Charter school disciplines with tough love, responsibility

Posted April 11, 2010 9:17 a.m. EDT
Updated April 11, 2010 10:25 a.m. EDT

Project Education: Edutopia, a partnership between WRAL-TV and the George Lucas Educational Foundation, shows how a Texas charter uses tough discipline to teach responsibility to others.

YES! Prep North Central, part of a system of middle and high school charter schools in Houston, uses a discipline system called Restoring Individual Student Excellence.

"R.I.S.E. is an important thing here because it teaches students how to improve from their errors," said a student named Alexander, who got marked up for talking in class. "I really believe that."

Principal Phillip Wright said that under R.I.S.E., North Central had only two fistfights last year.

Students incur disciplinary marks for infractions ranging from chewing gum in class to dishonesty. The R.I.S.E. system kicks in when a student gets five infractions in a week.

The first time that happens, students are separated from their classmates during lunch and assemblies and have to wear white T-shirts. They get five days of instruction on their behavior and make daily visits to the principal.

If they get five infractions in a week for a second time, students can't talk to other students, participate in extracurricular activities or speak up in class, except for academic reasons. They have to wear red T-shirts.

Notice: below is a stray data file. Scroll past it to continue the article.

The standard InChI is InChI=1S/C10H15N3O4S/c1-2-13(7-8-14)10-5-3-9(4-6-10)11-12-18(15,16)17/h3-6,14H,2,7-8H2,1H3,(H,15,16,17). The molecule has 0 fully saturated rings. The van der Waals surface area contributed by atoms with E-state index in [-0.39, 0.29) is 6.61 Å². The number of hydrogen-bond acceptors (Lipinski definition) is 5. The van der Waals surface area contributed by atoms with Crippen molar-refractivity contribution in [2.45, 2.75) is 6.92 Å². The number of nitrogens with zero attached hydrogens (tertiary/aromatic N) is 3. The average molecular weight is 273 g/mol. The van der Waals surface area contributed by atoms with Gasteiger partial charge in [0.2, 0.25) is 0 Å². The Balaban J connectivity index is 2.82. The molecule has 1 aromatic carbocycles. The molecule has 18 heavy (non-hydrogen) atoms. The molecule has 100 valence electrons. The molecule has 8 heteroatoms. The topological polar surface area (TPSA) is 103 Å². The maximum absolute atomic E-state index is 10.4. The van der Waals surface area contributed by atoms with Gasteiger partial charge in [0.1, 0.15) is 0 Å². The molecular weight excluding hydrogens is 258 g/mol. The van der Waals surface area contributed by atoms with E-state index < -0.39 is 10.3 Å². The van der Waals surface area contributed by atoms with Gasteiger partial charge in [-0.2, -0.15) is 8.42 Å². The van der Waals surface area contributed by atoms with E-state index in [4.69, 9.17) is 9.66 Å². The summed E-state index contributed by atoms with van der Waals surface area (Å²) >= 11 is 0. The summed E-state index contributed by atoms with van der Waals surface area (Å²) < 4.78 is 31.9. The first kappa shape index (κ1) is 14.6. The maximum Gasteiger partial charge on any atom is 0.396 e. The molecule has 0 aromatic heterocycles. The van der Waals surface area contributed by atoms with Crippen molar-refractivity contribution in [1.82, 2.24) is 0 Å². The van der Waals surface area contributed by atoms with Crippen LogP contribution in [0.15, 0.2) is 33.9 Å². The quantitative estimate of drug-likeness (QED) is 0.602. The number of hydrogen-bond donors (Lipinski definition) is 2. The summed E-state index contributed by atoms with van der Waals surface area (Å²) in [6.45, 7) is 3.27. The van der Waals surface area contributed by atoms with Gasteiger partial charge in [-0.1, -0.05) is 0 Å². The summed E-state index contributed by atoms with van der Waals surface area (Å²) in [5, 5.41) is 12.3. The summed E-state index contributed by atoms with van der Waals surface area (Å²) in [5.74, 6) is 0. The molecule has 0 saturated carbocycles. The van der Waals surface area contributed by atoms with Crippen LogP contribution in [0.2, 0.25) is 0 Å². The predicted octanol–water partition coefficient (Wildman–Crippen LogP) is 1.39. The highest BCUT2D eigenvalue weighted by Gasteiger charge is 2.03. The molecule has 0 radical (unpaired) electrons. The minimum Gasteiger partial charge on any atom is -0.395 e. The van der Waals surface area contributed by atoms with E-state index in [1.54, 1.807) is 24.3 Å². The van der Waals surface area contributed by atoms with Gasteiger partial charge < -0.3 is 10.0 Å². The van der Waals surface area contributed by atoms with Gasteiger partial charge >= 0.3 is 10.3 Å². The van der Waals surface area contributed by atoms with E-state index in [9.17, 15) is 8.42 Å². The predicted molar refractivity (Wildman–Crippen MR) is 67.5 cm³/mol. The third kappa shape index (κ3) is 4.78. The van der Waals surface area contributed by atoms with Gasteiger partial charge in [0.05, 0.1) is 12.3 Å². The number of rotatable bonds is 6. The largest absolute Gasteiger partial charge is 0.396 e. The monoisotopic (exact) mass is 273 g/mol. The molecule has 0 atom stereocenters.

Students who repeatedly get five infractions in a week can get in-school suspension.

The discipline isn't intended to be punishment, but tough love, the principal said.

"My parents showed me a ton of love but were also extremely direct and stern when I screwed up," Wright said. "That's the way I talk to the students when I cam checking in on them in the morning."

Students are offered the chance to earn their way out of discipline with good behavior: If they go five out of 10 days without getting an infraction, the disciplinary restrictions are lifted.

There's one final step, one that Wright says teaches students responsibility. Students must apologize to their classmates and explain why they are worthy of reuniting with them.

"I think the approach with the R.I.S.E. is that, 'Look, I care about you tremendously. I really want you to be successful. I'm not giving up on you,'" Wright said. "'But you, you've let me down. And you've let your classmates down and let your teachers down.'

"But each day is a new day to hold themselves responsible for their behavior.'"